A key Donald Trump pledge is to stop the inflow of undocumented Mexican immigrants by building a border wall so much higher and wider than the one we have now that none could enter the U.S. illegally. One oddity of this pledge is that the inflow of undocumented Mexicans has already stopped. For the last roughly seven years, the illicit migration across our southern border has been zero or even negative.
There is another oddity about this proposal. From 1986 to 2008, the U.S. vastly boosted border control forces, technology, and barriers. Did this immense crackdown impede or slow down border-crossing? Not really. One thing it did do, however, was to increase – by about 4 million – the number of undocumented migrants who settled down in the U.S.
That is the conclusion of a comprehensive analysis recently published by Douglas Massey, Jorge Durand, and Karen Pren in the March issue of American Journal of Sociology, titled “Why Border Enforcement Backfired.”
Douglas Massey, an eminent sociologist widely recognized for his several major research contributions on critical social issues, has for over 30 years run the Mexican Migration Project. In that period, he and his associates surveyed nearly 24,000 households in 143 Mexican communities about the migration histories of their roughly 150,000 family members. The recent paper takes these data, combines them with various official statistics, and applies sophisticated statistical techniques to answer the question, What happened as the Border Patrol budget rose from under $500 million in the 1980s (measured in 2013 dollars) to nearly $4 billion in the 2010s?
Taking into account all sorts of other changes during those years, such as fluctuating wages in the U.S. and Mexico, violence in Mexico, rising educational levels, and the big drop in the Mexican birth rate–which is the major reason why the migration flow from Mexico has essentially ceased–Massey and colleagues isolated the effects of the 1980s-2000s enforcement boom.
* Beefing up border enforcement by an order of magnitude shifted where the migrants crossed into the U.S. Instead of breaching the border at urban locations such as San Diego and El Paso, they increasingly crossed over in much more remote places like desert areas of Arizona. Given that change, more migrants had to use “coyotes,” paid and not always reliable guides, and had to pay them more–up from about $550 a trip in 1989 to $2700 a trip in 2010.
And more would-be migrants died trying to enter the U.S. Migrant deaths rose from roughly about 100 to about 400 a year. Massey et al. estimate that the border crackdown cost an additional 5,000 lives. For Mexicans who got into the U.S. (which is most of those who tried), the crackdown, which made them more vulnerable and weakened their bargaining positions with employers, reduced the wages they earned in the U.S. Tougher border enforcement also forced the undocumented to work longer in the U.S. in order to earn the money for another roundtrip back to their homes and then back to the U.S. (more on such roundtrips below.)
* The increase in enforcement did increase the chances that migrants would be apprehended by the Border Patrol on their first tries to cross. In the 1970s, about 40 percent got caught in their first efforts, 20 percent were as the crackdown started in the 1980s, and again about 40 percent got caught in the late 2000s.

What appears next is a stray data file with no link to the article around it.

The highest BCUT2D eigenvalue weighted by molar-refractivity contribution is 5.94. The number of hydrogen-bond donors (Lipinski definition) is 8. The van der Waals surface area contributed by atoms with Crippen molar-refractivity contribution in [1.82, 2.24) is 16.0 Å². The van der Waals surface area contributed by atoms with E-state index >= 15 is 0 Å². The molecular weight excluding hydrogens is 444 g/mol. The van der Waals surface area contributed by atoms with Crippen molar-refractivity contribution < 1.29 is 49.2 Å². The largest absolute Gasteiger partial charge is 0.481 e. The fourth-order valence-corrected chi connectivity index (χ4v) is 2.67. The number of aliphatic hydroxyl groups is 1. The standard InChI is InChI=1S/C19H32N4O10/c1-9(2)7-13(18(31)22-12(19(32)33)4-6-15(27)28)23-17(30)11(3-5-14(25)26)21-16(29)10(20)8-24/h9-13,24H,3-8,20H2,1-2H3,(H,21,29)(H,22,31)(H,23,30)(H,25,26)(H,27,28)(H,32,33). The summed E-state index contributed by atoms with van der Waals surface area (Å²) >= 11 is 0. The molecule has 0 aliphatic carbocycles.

However, the border crackdown did not affect the chances that migrants would eventually cross after repeated tries. From the 1970s into the 2000s, a bit under 100 percent of family members who tried to enter the U.S. managed to do so. In the late 2000s, the percentage who eventually succeeded fell to about 75 percent, but “by then almost no Mexicans were attempting to cross in the first place.”
* Most critically for those concerned about the swelling population of undocumented residents in the U.S., the escalation of border enforcement reduced the flow of migrants already in the U.S. back to Mexico and then additionally reduced the numbers going back to the U.S. after that first return. Instead, the undocumented stayed on this side.
Earlier, when the border was more sieve-like, Mexicans would enter the U.S. to work during hiring seasons, such as fruit harvesting, and then return home for the off-season. However, “the border buildup prevented a continued high rate of return migration [to Mexico] that otherwise would have occurred….” Instead, migrants remained in the U.S., often arranging for family members to join them; many further settled in by moving north.
Thus, the border buildup “backfired by cutting off a long-standing tradition of migratory circulation and promoting the large-scale settlement of undocumented migrants who otherwise would have kept moving back and forth across the border” – adding what Massey et al. estimate as 4 million people to the undocumented population.
So, what about building “a great wall” that “just got ten feet higher“? Basically, it is irrelevant because, given the drop in Mexican birth rates and the rise in the Mexican economy, there is no influx; “the boom in Mexican migration is likely over.”
However, were things to radically change or were Central American migration through Mexico become a subject of wide concern, a wall (perhaps paid for by Guatemala?) probably would – on the basis of past experience – not stop those determined to enter the U.S., but likely encourage those who do arrive to stay.
Cross-posted from Claude Fischer’s blog, Made in America: Notes on American Life from American History.